Diagnosis[edit]

The International Myeloma Working Group has defined the diagnostic criteria for plasma cell leukemia as the presence in blood of >2x109 plasma cells per liter or, alternatively, >20% of nucleated blood cells being plasma cells. More recently, the Group has suggested that values of 0.5x109 or 5%, respectively, may be more appropriate from a therapeutic viewpoint and therefore should be studied as a definitive criterion for the disease.[1] A recent study supported this suggestion in finding that multiple myeloma patients with >5% circulating plasma cells had a prognosis much worse than that for multiple myeloma and similar to that for plasma cell leukemia.[2] Flow cytometry immunophenotyping of blood cells to detect clonal phenotypes of plasma cells seen in multiple myeloma (e.g. the CD138+, CD38+, CD19, CD45+/- phenotype) may be a more sensitive method to enumerate circulating clonal plasma cells and diagnose plasma cell leukemia.[3]

Treatments and prognoses[edit]

Prior to the use of newly developed drugs and treatment regimens, median survival rates from the time of diagnosis for pPCL and sPCL were 8-11 months and 2-8 months, respectively, even when treated very aggressively with the VAD regimen of vincristine, doxorubicin, and dexamethasone or the VCMP regimen of vincristine, carmustine, melphalan, and prednisone alternating with vincristine, carmustine, doxorubicin, and prednisone.[1][5] The treatment of PCL patients, particularly pPCL pateints, with newer methods appears to have made modest improvements in survival rates. However, the rarity of these two leukemias has limited individual studies to case reports on a small number of patients or rectrospective analyses of patient records. Randomized controlled trials on these patients have not been reported. One flaw of these methods is patient selection bias, i.e. patients selected for treatment with a new regimen may be less ill than average patients with the disease and therefore have an intrinsically less aggressive (i.e. longer overall survival time) disease.[4]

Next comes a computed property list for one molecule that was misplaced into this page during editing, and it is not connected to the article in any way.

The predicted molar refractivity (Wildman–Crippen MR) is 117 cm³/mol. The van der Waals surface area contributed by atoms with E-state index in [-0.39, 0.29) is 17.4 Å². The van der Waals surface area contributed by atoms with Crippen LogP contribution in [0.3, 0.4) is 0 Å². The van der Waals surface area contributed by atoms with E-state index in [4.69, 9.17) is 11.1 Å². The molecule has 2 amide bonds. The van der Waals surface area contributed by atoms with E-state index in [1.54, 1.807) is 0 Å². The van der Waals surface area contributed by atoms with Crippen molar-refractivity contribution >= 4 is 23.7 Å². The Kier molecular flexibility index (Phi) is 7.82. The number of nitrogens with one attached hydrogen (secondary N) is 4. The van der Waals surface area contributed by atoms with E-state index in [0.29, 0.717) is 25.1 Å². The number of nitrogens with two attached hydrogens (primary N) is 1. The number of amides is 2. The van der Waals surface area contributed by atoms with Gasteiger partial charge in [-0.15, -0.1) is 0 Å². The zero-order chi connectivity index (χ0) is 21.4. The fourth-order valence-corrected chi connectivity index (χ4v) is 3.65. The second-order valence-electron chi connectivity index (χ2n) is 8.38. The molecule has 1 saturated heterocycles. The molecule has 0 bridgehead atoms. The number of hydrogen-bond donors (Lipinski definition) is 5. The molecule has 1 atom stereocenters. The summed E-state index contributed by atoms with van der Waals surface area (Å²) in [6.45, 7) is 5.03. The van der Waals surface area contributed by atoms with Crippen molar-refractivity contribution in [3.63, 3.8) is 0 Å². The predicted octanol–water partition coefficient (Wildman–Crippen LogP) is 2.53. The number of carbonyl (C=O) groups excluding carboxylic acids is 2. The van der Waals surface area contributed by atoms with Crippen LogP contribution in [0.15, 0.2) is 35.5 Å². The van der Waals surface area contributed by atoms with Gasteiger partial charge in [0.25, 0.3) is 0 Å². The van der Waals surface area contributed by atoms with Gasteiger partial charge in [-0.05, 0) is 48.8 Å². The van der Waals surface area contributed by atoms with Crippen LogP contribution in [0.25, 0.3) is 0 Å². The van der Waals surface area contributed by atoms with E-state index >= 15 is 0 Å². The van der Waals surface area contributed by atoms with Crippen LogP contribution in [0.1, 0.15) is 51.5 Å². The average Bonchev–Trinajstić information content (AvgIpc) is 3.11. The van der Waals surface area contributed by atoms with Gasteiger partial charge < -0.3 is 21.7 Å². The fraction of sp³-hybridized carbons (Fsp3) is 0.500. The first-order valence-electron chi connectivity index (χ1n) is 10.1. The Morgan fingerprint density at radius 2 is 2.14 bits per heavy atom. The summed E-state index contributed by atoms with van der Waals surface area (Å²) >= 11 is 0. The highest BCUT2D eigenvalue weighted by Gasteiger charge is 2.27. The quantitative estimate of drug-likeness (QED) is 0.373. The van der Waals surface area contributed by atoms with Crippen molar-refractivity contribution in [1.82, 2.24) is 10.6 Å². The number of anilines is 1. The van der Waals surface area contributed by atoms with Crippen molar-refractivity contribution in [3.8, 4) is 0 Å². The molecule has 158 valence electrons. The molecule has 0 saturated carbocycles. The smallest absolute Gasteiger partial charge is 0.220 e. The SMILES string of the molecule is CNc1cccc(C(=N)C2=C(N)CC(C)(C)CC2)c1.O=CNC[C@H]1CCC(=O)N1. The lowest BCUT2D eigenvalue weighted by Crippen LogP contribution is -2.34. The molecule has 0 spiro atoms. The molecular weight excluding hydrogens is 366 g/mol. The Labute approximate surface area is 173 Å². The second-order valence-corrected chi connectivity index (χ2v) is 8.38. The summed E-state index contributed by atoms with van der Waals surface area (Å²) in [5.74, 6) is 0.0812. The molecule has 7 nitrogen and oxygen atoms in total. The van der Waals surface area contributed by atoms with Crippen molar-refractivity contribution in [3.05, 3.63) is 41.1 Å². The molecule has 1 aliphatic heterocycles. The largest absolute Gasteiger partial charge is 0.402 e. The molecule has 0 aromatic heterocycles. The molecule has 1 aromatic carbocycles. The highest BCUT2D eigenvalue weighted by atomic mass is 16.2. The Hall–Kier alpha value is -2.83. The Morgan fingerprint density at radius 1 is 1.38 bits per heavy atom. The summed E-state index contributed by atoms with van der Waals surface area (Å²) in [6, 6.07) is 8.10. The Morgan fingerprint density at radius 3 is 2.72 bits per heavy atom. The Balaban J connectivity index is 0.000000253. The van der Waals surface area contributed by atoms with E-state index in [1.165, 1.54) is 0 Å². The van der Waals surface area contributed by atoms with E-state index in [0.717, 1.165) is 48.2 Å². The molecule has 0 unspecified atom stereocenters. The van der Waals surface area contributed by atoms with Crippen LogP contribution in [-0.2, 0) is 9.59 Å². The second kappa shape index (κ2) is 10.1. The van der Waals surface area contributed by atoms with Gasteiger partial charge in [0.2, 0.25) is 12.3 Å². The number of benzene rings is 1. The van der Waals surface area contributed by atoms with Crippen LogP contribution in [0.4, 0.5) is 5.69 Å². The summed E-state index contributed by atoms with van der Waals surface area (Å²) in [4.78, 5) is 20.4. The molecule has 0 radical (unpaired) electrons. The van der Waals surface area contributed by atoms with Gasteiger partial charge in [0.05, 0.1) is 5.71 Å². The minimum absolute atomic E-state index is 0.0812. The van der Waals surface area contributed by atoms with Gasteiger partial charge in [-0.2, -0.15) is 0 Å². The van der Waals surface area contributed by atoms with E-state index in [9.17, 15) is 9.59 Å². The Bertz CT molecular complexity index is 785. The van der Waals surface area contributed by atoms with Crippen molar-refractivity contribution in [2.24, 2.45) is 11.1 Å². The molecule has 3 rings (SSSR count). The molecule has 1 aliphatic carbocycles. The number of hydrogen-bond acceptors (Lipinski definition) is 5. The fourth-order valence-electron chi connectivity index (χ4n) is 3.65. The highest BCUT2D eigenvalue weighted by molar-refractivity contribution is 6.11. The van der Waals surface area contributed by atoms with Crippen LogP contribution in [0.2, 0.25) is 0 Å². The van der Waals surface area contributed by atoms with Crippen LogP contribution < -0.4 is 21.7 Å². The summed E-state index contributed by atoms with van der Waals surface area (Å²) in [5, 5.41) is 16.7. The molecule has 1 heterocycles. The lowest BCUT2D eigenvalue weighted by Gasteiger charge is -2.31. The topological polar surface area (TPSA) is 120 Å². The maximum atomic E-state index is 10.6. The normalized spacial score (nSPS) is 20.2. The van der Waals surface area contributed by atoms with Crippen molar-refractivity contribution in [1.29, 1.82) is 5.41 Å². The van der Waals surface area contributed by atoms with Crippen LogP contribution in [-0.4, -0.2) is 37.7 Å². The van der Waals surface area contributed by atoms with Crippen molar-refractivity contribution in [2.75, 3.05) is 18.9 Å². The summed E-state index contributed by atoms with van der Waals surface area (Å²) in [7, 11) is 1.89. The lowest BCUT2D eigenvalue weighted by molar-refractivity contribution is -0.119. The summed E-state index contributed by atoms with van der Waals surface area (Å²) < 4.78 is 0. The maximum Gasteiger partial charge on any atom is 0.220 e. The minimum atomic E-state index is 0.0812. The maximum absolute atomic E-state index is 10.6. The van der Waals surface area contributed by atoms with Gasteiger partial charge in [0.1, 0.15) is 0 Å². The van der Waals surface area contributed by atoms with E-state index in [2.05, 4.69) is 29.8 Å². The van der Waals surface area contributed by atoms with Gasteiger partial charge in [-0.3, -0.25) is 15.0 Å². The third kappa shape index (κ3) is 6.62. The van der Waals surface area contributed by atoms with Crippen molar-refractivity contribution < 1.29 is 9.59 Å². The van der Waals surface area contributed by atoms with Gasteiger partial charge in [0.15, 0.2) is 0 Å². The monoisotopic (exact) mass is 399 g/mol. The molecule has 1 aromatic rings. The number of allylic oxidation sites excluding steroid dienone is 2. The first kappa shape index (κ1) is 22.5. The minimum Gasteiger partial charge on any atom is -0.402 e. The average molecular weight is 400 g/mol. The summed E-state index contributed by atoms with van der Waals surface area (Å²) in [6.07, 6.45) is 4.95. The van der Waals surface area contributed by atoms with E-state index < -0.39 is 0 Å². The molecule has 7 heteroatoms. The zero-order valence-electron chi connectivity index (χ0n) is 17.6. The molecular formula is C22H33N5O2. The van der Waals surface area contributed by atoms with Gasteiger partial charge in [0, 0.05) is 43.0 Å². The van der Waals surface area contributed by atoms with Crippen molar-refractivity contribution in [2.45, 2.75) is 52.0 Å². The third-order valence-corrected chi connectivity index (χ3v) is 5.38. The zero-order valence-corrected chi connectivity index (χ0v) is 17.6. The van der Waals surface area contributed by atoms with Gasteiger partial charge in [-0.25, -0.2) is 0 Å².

Primary plasma cell leukemia[edit]

Recent case report studies suggest that treatment regimens which include a proteasome inhibitor drug, particularly bortezomib, and/or autologous stem-cell transplantation have improved pPCL survival. For example, 28 patients treated with a bortezomib-based induction regimen followed by autologous stem-cell transplantation and then a maintenance regimen of lenaldomide (an immunosuppressant related to thalidomide), bortezomib, and dexamethasone (a corticosteroid) has a progression free survival rate of 66% at 3 years and an overall survival rate of 73% at 4 years. In one study, patients receiving intensive chemotherapy plus autologous stem-cell transplantation had a median survival of 34 months while those receiving chemotherapy alone had a median survival of 11 months. Two other studies that included bortezomib in their chemotherapy regimens likewise found that the addition of autologous stem-cell transplantation improved results. Current recommendations for treating pPCL often include induction with a three drug regimen such as borezomib-lenalidomide-dexamethasone followed by autologous stem-cell transplantion and consolidation/maintenance with of combination of immunomodulator agents (e.g. thalidomide, lenalidomide, or pomalidomide) plus a proteasome inhibitor (bortezomib, ixazomib, or carfilzomib.[4][10][11]